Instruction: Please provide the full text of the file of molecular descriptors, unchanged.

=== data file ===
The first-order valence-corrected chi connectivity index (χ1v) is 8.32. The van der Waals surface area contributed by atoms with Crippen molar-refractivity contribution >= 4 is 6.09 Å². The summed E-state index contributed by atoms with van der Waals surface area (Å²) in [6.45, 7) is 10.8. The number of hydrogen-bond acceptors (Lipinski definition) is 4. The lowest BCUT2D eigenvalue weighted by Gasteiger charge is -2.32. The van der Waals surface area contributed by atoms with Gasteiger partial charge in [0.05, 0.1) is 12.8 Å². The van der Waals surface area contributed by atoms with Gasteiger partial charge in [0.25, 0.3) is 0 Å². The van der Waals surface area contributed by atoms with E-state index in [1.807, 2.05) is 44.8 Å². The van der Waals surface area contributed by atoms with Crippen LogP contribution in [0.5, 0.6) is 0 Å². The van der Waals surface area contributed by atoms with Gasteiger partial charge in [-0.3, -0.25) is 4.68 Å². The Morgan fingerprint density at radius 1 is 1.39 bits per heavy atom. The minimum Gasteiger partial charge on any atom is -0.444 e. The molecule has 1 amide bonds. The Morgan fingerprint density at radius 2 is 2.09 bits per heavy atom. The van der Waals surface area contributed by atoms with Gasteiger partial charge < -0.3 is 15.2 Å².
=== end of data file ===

The first-order valence-corrected chi connectivity index (χ1v) is 8.32. The van der Waals surface area contributed by atoms with Crippen molar-refractivity contribution >= 4 is 6.09 Å². The summed E-state index contributed by atoms with van der Waals surface area (Å²) in [6.45, 7) is 10.8. The number of hydrogen-bond acceptors (Lipinski definition) is 4. The lowest BCUT2D eigenvalue weighted by Gasteiger charge is -2.32. The van der Waals surface area contributed by atoms with Gasteiger partial charge in [0.05, 0.1) is 12.8 Å². The van der Waals surface area contributed by atoms with Gasteiger partial charge in [0.25, 0.3) is 0 Å². The van der Waals surface area contributed by atoms with E-state index in [1.807, 2.05) is 44.8 Å². The van der Waals surface area contributed by atoms with Crippen LogP contribution in [0.5, 0.6) is 0 Å². The van der Waals surface area contributed by atoms with Gasteiger partial charge in [-0.3, -0.25) is 4.68 Å². The Morgan fingerprint density at radius 1 is 1.39 bits per heavy atom. The minimum Gasteiger partial charge on any atom is -0.444 e. The molecule has 1 amide bonds. The Morgan fingerprint density at radius 2 is 2.09 bits per heavy atom. The van der Waals surface area contributed by atoms with Gasteiger partial charge < -0.3 is 15.2 Å².